Wi-Fi Detective uncovers hidden world
GCN Lab review: The Wi-Fi Detective from StarTech.com puts an end to the laptop-balancing act. You just turn it on, stick it in your pocket, go for a walk and detect accessible Wi-Fi signals
- By Trudy Walsh
- Jun 20, 2008
[IMGCAP(2)]Searching for an accessible Wi-Fi signal can be awkward. You have to walk around with your laptop PC turned on and flipped open, balancing it with one hand and clicking with the other to find signals. You feel a little like a waiter carrying a big platter, trying not to trip and fall.
But what if you had a small, portable device about the size of a cigarette lighter that could alert you to available Wi-Fi networks? The Wi-Fi Detective from StarTech.com puts an end to the laptop-balancing act. You just turn it on, stick it in your pocket and go for a walk.
It has an LCD screen that shows the names of Wi-Fi networks in the vicinity and the type of network ' displaying a 'b' for 802.11b and 'g' for 802.11g. A lock icon indicates whether the network is open or secured. It also shows if a connection uses the Wired Equivalent Privacy encryption protocol and indicates the strength of the signal by the number of bars. Five is a strong signal; two is weak.
[IMGCAP(1)]All this appears on a screen smaller than your thumb.
The screen is my one complaint about the Wi-Fi Detective. It packs a lot of information, but it's a bit dim, especially for viewing in bright sunlight.
For $75, though, it opens the whole world where Wi-Fi lurks.
Remember the war-chalking days, when people chalked symbols in public spaces to show where Wi-Fi was available? Well, you can donate your chalk to the local elementary school. Wi-Fi Detective is your personal electronic warchalking assistant.
The device has a lithium-polymer battery that you can recharge with a USB connection. After a brief initial charge, it works for at least three hours.
I started my Wi-Fi detection expedition from my cubicle at the GCN editorial offices in suburban Virginia. A switch turns the unit on, and buttons on the sides let you scroll through the available Wi-Fi signals. The process is pretty intuitive.
I knew that at best I could only get faint Wi-Fi signals in my cubicle, and sure enough, the one open Wi-Fi signal was weak.
I went home to my apartment in Bethesda, Md. Bethesda is to me what Dublin was to James Joyce, who once said he wanted to paint such a complete picture of Dublin in 'Ulysses' 'that if the city suddenly disappeared from the Earth, it could be reconstructed out of my book.' The same way Joyce memorized the look of every cobblestone in the Irish city, I've memorized the color of every Bethesda sports bar awning, the burnt-garlic smell of its overpriced restaurants and the sounds of pub-crawlers yelling at 2 a.m. every weekend. It's all indelibly etched into my heart.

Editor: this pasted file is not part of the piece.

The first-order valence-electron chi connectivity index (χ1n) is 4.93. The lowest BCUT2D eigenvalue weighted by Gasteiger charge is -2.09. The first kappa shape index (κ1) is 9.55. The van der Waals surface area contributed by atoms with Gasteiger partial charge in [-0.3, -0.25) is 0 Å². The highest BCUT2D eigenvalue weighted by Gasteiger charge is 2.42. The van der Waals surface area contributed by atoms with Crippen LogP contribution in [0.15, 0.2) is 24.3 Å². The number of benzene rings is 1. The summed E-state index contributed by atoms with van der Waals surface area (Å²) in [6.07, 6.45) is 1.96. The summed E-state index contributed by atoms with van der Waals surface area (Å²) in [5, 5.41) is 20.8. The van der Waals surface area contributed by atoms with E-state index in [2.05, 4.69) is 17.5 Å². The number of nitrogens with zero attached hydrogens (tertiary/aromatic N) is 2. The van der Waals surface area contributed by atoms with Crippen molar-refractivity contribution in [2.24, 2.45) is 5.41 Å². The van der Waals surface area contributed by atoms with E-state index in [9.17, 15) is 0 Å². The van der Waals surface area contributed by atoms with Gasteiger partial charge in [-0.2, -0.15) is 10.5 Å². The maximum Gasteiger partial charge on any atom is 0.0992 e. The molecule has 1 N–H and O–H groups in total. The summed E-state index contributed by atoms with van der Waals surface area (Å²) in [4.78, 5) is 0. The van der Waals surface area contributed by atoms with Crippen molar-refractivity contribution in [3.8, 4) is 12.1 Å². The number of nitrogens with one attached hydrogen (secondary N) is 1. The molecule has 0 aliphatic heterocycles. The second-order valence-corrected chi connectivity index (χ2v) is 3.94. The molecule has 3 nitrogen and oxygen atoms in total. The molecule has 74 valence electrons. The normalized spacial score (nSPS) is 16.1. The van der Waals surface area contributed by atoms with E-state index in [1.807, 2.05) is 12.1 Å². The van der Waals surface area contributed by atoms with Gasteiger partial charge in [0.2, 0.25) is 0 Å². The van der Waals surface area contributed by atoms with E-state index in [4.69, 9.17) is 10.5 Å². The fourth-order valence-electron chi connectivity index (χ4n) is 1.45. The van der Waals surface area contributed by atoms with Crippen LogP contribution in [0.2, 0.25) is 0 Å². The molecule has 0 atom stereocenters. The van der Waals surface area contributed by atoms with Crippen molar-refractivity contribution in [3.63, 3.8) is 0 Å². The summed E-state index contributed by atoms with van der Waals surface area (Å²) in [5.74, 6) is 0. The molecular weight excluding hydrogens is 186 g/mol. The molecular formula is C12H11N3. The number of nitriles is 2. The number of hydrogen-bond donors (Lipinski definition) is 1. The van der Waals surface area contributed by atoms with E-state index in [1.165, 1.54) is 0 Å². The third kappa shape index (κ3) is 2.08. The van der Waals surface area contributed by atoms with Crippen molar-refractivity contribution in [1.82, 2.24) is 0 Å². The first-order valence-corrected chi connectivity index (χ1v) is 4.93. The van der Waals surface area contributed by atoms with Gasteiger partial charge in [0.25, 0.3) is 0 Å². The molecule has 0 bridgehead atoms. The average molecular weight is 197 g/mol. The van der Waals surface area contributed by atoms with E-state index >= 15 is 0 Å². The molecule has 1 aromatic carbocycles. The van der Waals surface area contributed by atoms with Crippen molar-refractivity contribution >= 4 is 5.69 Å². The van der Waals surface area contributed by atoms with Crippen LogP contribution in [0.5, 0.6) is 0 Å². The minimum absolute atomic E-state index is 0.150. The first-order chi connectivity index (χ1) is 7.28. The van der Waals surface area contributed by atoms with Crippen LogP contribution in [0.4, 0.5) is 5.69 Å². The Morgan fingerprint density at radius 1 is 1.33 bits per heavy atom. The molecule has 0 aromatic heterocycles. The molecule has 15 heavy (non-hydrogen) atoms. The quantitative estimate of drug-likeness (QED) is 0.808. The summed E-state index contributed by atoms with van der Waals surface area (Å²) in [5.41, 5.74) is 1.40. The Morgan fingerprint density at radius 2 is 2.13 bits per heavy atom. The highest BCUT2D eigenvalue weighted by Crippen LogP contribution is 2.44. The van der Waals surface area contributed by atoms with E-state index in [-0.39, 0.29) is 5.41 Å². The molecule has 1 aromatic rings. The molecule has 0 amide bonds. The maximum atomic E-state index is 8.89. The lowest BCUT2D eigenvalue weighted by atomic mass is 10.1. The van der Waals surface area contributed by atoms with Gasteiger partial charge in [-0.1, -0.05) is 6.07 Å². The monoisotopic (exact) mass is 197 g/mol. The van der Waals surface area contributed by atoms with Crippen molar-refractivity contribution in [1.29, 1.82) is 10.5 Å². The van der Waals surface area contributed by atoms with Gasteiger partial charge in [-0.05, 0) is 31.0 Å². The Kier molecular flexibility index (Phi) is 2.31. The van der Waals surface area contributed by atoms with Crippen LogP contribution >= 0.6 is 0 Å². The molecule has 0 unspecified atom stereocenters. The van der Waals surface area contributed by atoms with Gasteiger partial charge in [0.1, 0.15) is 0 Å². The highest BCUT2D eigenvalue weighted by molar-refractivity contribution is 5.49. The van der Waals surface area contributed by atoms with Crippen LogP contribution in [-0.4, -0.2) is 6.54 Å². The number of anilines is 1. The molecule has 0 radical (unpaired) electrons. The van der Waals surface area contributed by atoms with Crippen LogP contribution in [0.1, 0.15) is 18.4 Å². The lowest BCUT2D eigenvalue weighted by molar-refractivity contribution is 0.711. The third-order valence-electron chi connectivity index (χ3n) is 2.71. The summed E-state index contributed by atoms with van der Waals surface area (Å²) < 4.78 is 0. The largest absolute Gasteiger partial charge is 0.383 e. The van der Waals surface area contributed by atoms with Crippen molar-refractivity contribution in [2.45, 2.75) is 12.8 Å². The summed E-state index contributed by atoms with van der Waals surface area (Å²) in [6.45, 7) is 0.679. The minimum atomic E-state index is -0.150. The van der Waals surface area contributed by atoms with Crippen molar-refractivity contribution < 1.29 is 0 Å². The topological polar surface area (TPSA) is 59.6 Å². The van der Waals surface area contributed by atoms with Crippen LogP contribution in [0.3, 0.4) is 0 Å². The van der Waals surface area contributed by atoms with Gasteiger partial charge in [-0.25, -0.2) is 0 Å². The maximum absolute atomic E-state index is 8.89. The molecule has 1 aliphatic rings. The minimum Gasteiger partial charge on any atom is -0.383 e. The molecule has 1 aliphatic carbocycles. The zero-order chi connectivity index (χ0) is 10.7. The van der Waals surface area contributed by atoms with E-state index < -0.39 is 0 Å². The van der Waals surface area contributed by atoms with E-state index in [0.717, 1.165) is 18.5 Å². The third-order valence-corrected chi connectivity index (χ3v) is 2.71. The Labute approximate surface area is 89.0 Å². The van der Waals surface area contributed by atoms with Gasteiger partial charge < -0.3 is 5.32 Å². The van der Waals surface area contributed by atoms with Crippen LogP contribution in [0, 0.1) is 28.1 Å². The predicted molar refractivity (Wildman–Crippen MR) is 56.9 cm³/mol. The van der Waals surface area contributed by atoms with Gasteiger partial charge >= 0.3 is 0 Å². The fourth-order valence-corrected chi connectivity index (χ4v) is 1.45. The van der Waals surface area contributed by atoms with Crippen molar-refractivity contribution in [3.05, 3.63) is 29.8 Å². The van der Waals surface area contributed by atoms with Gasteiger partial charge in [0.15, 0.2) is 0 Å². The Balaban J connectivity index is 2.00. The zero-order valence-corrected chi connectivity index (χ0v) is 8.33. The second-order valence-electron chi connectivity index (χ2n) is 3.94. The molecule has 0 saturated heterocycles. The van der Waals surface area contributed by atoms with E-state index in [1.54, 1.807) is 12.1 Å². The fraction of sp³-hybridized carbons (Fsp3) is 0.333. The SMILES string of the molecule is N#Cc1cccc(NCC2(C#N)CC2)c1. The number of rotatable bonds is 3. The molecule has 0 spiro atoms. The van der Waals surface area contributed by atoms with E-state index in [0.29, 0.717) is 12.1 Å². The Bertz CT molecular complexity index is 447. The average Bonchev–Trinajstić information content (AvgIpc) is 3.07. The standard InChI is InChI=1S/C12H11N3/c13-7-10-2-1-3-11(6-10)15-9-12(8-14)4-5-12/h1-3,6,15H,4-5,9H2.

So I was delighted to add another attraction to my adopted hometown. It turns out that my building in particular and Bethesda in general are roiling hot spots of Wi-Fi activity. Who knew? Wi-Fi Detective showed me no fewer than 10 Wi-Fi signals near my apartment. What amazed me was how easy it was to figure out who owned each network. A network named Becky_Todd was obviously the couple next door.
People use their Wi-Fi network names to express their enthusiasms. I found networks named for Manolo Blahnik shoes, Borat and the University of North Carolina Tar Heels. I guess people now name their networks what they used to name their pets.
Walking to the subway the next morning, I slipped the Wi-Fi Detective into my pocket. On the way to the station, it picked up 15 Wi-Fi signals, most of them 802.11g.
It was interesting to see the Wi-Fi haves and have-nots. The new sushi place on the corner had an open connection ' now I know why it's always packed. But the always- crowded Irish pub/sports bar next door was Wi-Fi-less. Starbucks and the other coffee places all had open 802.11g signals that carried for a few blocks. I was surprised to find the dentist by the subway had an open connection. Perhaps Wi-Fi access helped to soothe patients' nerves.
I took the subway to my doctor's office near George Washington University in northwest Washington. There were no Wi-Fi connections on the subway, but when I walked by the GWU Hospital emergency room near Washington Circle, Wi-Fi Detective found 13 Wi-Fi connections within beaming distance.
Boarding the bus to Falls Church, Va., I got a few signals, none of them open. I couldn't tell if they were coming from my tech-savvy comrades on the bus or from nearby businesses.
Oddly, the device didn't pick up any signals passing an office park filled with big technology companies, including Verizon and General Dynamics.
The Wi-Fi Detective changed the way I view my town. It opened a great, unseen world filled with wireless Internet access on almost every corner. Another great thing about it is how discreet it is. I doubt anybody knew I was looking for Wi-Fi signals.
This is a good product for the frequent traveler who needs wireless Internet access ' even if you're just traveling around town.StarTech.com, (800) 265-1844, www.startech.com
Trudy Walsh is a senior writer for GCN.